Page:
What is pki?

In this article we will discuss what is pki. and will explain about the role of digital certificates as well as what can pki be used for and how pki works. so you can read this below.

Definition of pki:

In this we will explain what is pki PKI performs direct encryption through the keys it generates. It works by using two different cryptographic keys: a public key and a private key. Keys are public or private, they encrypt and decrypt secure data. A public key infrastructure (PKI) is a set of roles, policies, hardware, software, and processes required to create, manage, distribute, use, store and revoke digital certificates and manage public-key encryption. The purpose of PKI is to facilitate the secure electronic transfer of information for many network activities such as e-commerce, Internet banking and confidential email.


RA is responsible for accepting requests for digital certificates and authenticating the requesting entity. below section we will describe about role of certificate authorities. The role of the PKI is called the Registration Authority (RA) by the CA to ensure valid and correct registration.

Role of Digital Certificates:

Digital certificates are also called X.509 certificates and PKI certificates. you refer to them, a digital certificate has these qualities:

  • Is an electronic equivalent of a driver’s license or passport
  • Contains information about an individual or entity
  • Is issued from a trusted third party
  • Is tamper-resistant
  • Contains information that can prove its authenticity
  • Can be traced back to the issuer
  • Has an expiration date
  • Is presented to someone (or something) for validation

What can a PKI be used for?

The most common applications of a PKI include Wi-Fi authentication, web application authentication, email security, and VPN. Below we’ll demonstrate how each is tied to the PKI.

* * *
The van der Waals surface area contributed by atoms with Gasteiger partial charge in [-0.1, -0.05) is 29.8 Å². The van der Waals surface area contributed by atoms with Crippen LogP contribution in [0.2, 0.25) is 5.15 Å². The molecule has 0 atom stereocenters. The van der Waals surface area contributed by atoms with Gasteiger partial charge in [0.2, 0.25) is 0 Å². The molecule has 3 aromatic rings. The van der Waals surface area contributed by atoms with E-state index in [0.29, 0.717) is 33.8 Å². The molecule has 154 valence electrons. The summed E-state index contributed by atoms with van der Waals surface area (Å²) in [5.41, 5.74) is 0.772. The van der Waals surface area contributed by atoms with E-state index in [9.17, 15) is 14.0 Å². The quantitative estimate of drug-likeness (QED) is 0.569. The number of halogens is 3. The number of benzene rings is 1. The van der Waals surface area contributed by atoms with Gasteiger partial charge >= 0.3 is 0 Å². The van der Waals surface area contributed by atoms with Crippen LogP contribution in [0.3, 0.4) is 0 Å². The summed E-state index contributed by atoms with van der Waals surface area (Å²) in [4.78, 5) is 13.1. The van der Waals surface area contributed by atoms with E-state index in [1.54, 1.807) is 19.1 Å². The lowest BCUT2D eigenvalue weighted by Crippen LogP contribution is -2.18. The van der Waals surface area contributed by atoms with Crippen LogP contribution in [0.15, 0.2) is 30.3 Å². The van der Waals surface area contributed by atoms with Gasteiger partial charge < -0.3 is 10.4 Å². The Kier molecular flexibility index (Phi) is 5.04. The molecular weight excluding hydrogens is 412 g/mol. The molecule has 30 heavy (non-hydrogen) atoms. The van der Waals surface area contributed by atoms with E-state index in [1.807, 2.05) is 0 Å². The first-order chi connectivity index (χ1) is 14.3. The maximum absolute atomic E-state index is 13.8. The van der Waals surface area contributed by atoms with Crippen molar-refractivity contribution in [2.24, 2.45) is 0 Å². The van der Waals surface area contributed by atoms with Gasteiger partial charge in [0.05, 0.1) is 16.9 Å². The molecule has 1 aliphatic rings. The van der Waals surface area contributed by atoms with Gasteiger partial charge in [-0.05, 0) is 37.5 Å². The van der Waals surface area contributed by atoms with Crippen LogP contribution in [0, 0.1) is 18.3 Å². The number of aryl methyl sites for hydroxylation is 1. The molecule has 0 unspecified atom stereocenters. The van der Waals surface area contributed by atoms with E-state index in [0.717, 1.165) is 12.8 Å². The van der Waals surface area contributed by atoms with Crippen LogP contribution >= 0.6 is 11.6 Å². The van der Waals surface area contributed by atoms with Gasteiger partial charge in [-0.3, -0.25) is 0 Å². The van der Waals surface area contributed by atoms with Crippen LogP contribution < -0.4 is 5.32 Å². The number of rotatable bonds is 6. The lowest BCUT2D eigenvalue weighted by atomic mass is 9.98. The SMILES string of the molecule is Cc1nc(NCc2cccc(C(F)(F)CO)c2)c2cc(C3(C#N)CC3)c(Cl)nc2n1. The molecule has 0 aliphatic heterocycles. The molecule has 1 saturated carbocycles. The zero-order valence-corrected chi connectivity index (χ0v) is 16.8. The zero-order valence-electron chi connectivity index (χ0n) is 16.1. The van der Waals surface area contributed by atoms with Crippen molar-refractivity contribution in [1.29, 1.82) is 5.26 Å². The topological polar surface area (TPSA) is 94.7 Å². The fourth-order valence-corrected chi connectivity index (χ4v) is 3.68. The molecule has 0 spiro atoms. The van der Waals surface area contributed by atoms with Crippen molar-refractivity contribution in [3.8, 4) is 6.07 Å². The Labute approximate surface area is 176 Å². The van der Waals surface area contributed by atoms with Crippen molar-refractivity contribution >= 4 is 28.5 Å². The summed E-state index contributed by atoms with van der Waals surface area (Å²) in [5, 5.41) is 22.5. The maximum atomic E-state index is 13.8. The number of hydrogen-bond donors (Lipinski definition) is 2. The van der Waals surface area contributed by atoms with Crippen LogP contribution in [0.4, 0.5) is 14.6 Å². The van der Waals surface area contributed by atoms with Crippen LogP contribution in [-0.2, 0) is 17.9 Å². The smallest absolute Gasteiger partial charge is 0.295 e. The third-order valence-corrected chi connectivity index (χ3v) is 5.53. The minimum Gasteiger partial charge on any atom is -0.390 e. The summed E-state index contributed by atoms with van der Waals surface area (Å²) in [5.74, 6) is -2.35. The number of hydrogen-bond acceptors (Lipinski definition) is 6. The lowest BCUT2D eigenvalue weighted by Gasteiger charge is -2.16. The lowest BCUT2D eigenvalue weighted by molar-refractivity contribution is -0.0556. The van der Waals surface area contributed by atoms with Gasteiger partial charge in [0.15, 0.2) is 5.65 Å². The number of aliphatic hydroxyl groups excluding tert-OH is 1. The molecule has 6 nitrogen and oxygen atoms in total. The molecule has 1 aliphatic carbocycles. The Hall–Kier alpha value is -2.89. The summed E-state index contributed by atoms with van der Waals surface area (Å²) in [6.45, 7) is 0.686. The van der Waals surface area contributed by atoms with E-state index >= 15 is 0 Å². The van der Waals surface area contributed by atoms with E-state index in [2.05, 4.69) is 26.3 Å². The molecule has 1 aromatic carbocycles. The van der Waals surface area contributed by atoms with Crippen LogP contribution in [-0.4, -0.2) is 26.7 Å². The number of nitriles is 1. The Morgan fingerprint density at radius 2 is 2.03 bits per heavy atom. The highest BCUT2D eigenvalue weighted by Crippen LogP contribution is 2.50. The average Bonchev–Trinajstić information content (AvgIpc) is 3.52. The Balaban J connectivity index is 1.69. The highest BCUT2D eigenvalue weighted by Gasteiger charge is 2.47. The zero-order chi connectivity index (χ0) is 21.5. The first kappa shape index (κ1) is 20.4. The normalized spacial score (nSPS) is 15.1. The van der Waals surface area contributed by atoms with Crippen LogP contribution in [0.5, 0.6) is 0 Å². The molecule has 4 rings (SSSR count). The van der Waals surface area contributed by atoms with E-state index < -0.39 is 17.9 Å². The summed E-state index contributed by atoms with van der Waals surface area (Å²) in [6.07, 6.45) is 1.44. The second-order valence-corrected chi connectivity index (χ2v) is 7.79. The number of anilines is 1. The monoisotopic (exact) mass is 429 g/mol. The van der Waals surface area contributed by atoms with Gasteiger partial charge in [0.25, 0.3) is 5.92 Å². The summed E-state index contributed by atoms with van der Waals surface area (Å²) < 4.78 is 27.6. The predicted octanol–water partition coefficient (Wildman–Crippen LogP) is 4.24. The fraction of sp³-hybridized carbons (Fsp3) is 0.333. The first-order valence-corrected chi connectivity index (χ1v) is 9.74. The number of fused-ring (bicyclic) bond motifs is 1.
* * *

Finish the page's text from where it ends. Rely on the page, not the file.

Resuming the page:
WI-FI authentication:
Users with a certificate signed by the trusted CA can connect to the secure SSID and be authenticated by the RADIUS server using EAP-TLS. and it authentication encrypts data sent through it and protects from over-the-air attacks using wi-fi. The certificate is sent and the RADIUS confirms their identity, establishing trust that grants secure network access.

Web application authentication:
It is similar to Wi-Fi authentication, a user connecting to a web application will have their identity confirmed by the web application server. Since the certificate is signed by the trusted CA, they are able to gain access to the application.

Email security:
Encrypting emails(if you create an email then click the link) with certificates utilizes the S/MIME (Secure/Multipurpose Internet Mail Extensions) protocol. Both the receiver and sender are required to have a certificate signed by the CA to establish trust between the users. S/MIME provides the cryptographic security required to guarantee the origin of the message with the digital signature from the certificate, encrypt the message, and authenticate the recipient’s certificate to decrypt the message.

How does PKI work?

The most important concepts to understand how PKI works are keys and certificates. A key, as already mentioned, is a long string of bits a number, in other words that is used to encrypt the data. Obviously the math behind modern encryption is much more complicated than this.

PKI gets its name because each participant in a secure communication channel has two keys. There is a public key, which you can reveal to anyone who asks and is used to encode the message sent to you, and a private key, which you keep secret and used to decrypt the message when it is received. use for. The two keys are related by a complex mathematical formula that would be difficult to derive with brute force.

One of the ways it gets around a somewhat obvious problem with Caesar ciphers: You have to somehow tell your recipient the key used to encode the encrypted message.

So that the data can be encrypted within the public key infrastructure. PKI is widely used because, in addition to encrypting messages, it tells you the person with whom you are exchanging encrypted messages. This is where certificates come in.